On Tuesday, in its first-ever mandated statistical report on California’s aid-in-dying law, the state Department of Public Health cataloged illnesses, ages and other data, but it began with a total: 111 terminally ill adults took doctor-prescribed drugs last year to end their lives.
California’s End of Life Option Act went into effect June 9, 2016, allowing assisted suicide in the state after years of contentious debate. Each year, on or before July 1, the Department of Public Health must provide prescribed information on those who sought and used aid-in-dying drugs.
The majority, or 58.6 percent, of those who sought the drugs suffered from cancer, 18 percent had a neuromuscular disorder such as ALS and Parkinson’s, and others had heart and respiratory diseases. The median age of people using the new law was 73, with 42 percent age 80 and over.
The vast majority of people who took the drugs – 102 out of the 111 – were white, with Asians making up six of the total and blacks and Hispanics at three each. Race figures include people with multiple ethnicities, which accounts for the discrepancy between the announced total and individual numbers of people who took the drugs.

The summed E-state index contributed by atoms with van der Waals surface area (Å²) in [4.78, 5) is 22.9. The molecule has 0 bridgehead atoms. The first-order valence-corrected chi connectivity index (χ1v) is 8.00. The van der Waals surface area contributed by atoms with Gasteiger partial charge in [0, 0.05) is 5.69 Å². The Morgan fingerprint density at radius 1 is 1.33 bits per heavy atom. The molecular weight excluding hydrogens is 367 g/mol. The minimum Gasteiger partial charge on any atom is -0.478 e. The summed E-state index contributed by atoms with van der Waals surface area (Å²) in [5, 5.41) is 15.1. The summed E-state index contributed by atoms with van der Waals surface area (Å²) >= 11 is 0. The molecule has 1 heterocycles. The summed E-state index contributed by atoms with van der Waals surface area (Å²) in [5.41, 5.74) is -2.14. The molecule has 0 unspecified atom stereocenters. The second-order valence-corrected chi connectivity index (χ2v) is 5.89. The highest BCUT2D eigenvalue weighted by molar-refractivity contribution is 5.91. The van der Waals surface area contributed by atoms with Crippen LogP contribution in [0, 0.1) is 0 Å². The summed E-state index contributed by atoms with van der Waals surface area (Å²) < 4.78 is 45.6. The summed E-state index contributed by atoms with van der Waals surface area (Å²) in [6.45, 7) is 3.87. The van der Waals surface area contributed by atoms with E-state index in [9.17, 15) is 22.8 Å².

Digital Access for only $0.99
For the most comprehensive local coverage, subscribe today.
The law helped Californians such as former Marine Tom House, who experienced a precipitous decline in his health as a result of heart disease, colon cancer and failing eyesight. The Sonoma County man took his life in August with 90 capsules of barbiturates prescribed by a physician and dissolved in apple juice. He was 94.
“He was used to running his own show, but his body was betraying him,” said his son, Steve, shortly after the death. “The law happened at the right time for us.”
While 111 people ingested their aid-in-dying drugs, 191 prescriptions were actually written, meaning 80 prescriptions were not taken. The report found that 21 people died of underlying causes, while outcomes were undetermined for 59 individuals who received prescriptions.
“Any unused drug that is prescribed for aid in dying has to be returned in person to either the pharmacy where it was purchased to be destroyed or to another (government-designated) place where it can be destroyed,” said Bob Davila, spokesman for the California State Board of Pharmacy.